Pathfinding Western Comes to DVD
The premiere episode of “The Virginian” (1962) opens with a hanging in the Old West town of Medicine Bow. The execution is suggested—not shown—in quick cinematic strokes. The death of the accused murderer stirs varying responses from the townsfolk. Most enjoyed the spectacle and—like the smugly self-assured sheriff—console themselves that justice was done. Some people are uneasy. The judge, played by smirking Lee J. Cobb, hates to see capital punishment as entertainment. He resolutely showed his displeasure by staying home.
“The Virginian” ran in an unusual 90-minute format and continued for nine years, trailing only “Gunsmoke” and “Bonanza” for longevity as a TV western. “The Virginian: The Complete Season One” has been issued in an elaborate tin-box package for its set of 10 DVDs. Produced in the full, richer-than-reality color palette of contemporary panoramic Hollywood movies, “The Virginian” aspired to the highest technical levels. In an era saturated by westerns, “The Virginian” was outstanding.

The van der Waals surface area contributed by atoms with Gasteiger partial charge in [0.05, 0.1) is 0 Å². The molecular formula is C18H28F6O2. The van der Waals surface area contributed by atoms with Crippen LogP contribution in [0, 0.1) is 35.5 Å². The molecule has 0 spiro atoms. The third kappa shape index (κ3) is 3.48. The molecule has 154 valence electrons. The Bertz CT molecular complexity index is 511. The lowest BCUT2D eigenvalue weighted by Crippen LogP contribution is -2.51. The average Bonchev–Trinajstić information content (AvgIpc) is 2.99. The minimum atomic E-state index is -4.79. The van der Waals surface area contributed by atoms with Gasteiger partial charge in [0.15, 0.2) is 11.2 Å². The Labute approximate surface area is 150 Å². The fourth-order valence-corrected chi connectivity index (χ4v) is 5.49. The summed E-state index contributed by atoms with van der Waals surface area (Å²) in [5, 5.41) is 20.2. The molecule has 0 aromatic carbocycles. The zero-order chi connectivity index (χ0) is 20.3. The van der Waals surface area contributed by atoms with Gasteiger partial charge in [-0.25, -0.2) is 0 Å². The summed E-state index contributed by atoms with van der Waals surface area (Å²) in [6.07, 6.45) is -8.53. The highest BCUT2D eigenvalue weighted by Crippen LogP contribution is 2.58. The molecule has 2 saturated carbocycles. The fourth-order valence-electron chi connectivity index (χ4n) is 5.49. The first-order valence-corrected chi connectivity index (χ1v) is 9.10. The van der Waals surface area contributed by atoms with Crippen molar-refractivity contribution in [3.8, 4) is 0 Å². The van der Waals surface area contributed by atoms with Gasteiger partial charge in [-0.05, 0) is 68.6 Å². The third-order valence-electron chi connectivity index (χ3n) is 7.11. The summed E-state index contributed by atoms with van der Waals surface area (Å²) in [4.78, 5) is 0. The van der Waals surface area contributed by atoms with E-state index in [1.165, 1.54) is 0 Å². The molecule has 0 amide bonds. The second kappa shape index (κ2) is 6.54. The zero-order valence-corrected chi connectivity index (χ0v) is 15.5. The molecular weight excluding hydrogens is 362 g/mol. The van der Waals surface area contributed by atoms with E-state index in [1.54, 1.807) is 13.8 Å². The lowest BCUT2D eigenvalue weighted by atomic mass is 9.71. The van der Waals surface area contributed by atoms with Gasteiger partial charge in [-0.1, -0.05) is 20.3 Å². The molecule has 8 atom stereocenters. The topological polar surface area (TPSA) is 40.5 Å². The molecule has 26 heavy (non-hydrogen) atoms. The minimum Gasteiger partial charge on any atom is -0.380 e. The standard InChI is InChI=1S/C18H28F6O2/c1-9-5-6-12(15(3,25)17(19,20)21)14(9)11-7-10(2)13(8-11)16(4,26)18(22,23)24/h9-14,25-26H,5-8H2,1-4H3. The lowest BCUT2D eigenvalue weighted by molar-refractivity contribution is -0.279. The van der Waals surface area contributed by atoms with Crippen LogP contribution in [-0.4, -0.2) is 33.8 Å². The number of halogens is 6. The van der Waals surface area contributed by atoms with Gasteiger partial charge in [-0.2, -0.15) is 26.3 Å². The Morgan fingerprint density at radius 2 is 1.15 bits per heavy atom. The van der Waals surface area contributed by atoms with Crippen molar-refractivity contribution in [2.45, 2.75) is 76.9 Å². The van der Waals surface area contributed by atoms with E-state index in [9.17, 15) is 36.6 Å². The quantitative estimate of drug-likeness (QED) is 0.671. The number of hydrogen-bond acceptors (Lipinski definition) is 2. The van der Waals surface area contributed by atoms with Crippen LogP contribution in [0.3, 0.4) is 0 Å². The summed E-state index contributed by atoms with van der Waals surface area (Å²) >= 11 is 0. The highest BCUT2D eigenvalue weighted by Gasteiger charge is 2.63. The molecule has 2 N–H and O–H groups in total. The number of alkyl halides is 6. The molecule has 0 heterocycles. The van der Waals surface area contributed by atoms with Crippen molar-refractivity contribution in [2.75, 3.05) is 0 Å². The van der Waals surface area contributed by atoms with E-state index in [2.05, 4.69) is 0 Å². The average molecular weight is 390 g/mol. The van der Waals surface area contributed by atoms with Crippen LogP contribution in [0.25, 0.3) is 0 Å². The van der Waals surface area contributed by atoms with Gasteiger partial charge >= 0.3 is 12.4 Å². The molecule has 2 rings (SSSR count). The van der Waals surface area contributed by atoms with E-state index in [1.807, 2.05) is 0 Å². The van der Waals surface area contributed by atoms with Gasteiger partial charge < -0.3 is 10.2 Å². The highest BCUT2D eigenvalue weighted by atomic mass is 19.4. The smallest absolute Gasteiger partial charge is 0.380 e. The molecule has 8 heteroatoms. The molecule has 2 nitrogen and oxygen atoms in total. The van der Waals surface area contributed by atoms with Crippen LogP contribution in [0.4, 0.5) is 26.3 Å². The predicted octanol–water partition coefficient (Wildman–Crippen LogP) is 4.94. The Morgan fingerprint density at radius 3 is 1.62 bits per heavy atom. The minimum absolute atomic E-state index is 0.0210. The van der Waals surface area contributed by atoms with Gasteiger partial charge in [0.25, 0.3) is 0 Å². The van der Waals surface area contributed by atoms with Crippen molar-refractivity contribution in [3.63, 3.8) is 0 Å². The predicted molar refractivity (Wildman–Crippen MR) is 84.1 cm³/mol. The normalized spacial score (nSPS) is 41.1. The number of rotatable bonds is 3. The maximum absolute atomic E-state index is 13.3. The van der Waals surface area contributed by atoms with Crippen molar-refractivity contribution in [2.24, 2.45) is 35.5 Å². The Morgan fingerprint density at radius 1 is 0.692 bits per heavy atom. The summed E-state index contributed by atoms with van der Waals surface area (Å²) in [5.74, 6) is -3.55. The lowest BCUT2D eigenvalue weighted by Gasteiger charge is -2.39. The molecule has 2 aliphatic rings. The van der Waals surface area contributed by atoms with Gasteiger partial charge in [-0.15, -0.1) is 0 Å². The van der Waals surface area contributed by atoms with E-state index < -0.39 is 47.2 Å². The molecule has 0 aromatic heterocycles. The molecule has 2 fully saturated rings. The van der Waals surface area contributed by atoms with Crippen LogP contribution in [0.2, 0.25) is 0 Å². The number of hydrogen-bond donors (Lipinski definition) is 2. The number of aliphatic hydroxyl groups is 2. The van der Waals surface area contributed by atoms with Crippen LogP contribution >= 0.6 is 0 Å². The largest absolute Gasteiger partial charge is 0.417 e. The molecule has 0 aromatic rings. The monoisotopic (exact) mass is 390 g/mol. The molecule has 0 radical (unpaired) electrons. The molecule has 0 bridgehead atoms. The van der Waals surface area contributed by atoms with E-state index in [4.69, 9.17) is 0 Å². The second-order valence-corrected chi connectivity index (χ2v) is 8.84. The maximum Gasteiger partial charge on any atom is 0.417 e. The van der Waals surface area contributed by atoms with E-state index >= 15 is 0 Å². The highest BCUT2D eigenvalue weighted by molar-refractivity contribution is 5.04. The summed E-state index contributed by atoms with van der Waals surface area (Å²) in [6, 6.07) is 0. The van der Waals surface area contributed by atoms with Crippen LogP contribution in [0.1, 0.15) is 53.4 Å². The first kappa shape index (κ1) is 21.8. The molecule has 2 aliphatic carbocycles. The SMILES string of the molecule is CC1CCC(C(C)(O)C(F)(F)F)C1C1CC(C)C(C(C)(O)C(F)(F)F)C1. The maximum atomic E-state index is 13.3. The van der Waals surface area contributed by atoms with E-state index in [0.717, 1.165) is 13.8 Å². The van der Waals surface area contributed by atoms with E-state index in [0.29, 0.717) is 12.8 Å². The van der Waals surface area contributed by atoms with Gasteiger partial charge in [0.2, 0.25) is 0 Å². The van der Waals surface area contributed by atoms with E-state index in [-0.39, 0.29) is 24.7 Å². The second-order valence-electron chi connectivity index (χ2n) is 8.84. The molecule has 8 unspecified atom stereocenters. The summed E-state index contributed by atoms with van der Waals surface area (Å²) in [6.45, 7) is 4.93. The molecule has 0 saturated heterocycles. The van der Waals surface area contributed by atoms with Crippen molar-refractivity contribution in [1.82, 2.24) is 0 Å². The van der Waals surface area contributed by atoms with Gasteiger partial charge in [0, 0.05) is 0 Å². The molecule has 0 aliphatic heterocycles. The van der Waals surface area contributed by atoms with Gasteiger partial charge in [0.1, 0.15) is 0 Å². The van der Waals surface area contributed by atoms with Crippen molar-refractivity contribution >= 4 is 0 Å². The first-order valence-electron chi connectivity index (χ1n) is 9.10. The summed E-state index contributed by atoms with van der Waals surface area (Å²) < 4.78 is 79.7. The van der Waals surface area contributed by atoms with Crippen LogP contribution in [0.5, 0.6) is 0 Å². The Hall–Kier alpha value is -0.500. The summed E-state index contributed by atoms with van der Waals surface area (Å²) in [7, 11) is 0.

The stories were often unusually thought provoking in a genre that has been criticized, not always justly, for painting the human condition in black and white. “The Virginian’s” premiere gets rolling with the arrival of a familiar western figure, the mysterious stranger. Soon enough, the stranger draws from the deeper archetype of the Trickster, signaling his reason for coming to town through a rope trick that entertains and ultimately disturbs the townsfolk. Like them, we don’t know what to make of this wily man, whose very presence taunts authority and complacency and who casts disturbing implications with every glance.
“Do you know what civilization really means?” Cobb asks at one point. It’s the sort of question “The Virginian” was more prepared to ponder than most of its small screen cowboy rivals.